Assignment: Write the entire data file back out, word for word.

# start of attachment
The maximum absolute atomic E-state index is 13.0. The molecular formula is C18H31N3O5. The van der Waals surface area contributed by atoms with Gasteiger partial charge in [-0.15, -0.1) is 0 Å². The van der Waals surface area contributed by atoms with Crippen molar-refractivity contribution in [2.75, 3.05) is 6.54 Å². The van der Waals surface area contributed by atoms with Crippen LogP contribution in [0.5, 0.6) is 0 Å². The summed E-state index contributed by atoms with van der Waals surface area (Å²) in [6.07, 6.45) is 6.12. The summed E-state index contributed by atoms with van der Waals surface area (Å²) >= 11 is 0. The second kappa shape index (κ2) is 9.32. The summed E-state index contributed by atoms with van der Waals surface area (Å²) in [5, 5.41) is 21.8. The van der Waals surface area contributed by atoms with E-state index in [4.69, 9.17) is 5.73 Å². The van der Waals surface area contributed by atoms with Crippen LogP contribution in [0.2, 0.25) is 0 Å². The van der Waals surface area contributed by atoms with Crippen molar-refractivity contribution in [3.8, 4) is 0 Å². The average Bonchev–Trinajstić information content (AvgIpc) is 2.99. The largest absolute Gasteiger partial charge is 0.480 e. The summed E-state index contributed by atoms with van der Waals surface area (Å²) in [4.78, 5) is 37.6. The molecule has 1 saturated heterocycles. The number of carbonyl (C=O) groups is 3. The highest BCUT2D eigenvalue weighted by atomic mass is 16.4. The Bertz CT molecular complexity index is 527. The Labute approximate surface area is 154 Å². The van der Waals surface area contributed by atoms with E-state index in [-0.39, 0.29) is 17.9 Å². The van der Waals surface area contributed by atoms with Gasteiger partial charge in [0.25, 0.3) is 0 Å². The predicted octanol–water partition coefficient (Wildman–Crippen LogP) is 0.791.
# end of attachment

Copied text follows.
The maximum absolute atomic E-state index is 13.0. The molecular formula is C18H31N3O5. The van der Waals surface area contributed by atoms with Gasteiger partial charge in [-0.15, -0.1) is 0 Å². The van der Waals surface area contributed by atoms with Crippen molar-refractivity contribution in [2.75, 3.05) is 6.54 Å². The van der Waals surface area contributed by atoms with Crippen LogP contribution in [0.5, 0.6) is 0 Å². The summed E-state index contributed by atoms with van der Waals surface area (Å²) in [6.07, 6.45) is 6.12. The summed E-state index contributed by atoms with van der Waals surface area (Å²) >= 11 is 0. The second kappa shape index (κ2) is 9.32. The summed E-state index contributed by atoms with van der Waals surface area (Å²) in [5, 5.41) is 21.8. The van der Waals surface area contributed by atoms with E-state index in [4.69, 9.17) is 5.73 Å². The van der Waals surface area contributed by atoms with Crippen LogP contribution in [0.2, 0.25) is 0 Å². The van der Waals surface area contributed by atoms with Crippen molar-refractivity contribution in [3.8, 4) is 0 Å². The average Bonchev–Trinajstić information content (AvgIpc) is 2.99. The largest absolute Gasteiger partial charge is 0.480 e. The summed E-state index contributed by atoms with van der Waals surface area (Å²) in [4.78, 5) is 37.6. The molecule has 1 saturated heterocycles. The number of carbonyl (C=O) groups is 3. The highest BCUT2D eigenvalue weighted by atomic mass is 16.4. The Bertz CT molecular complexity index is 527. The Labute approximate surface area is 154 Å². The van der Waals surface area contributed by atoms with E-state index in [-0.39, 0.29) is 17.9 Å². The van der Waals surface area contributed by atoms with Gasteiger partial charge in [0.25, 0.3) is 0 Å². The predicted octanol–water partition coefficient (Wildman–Crippen LogP) is 0.791.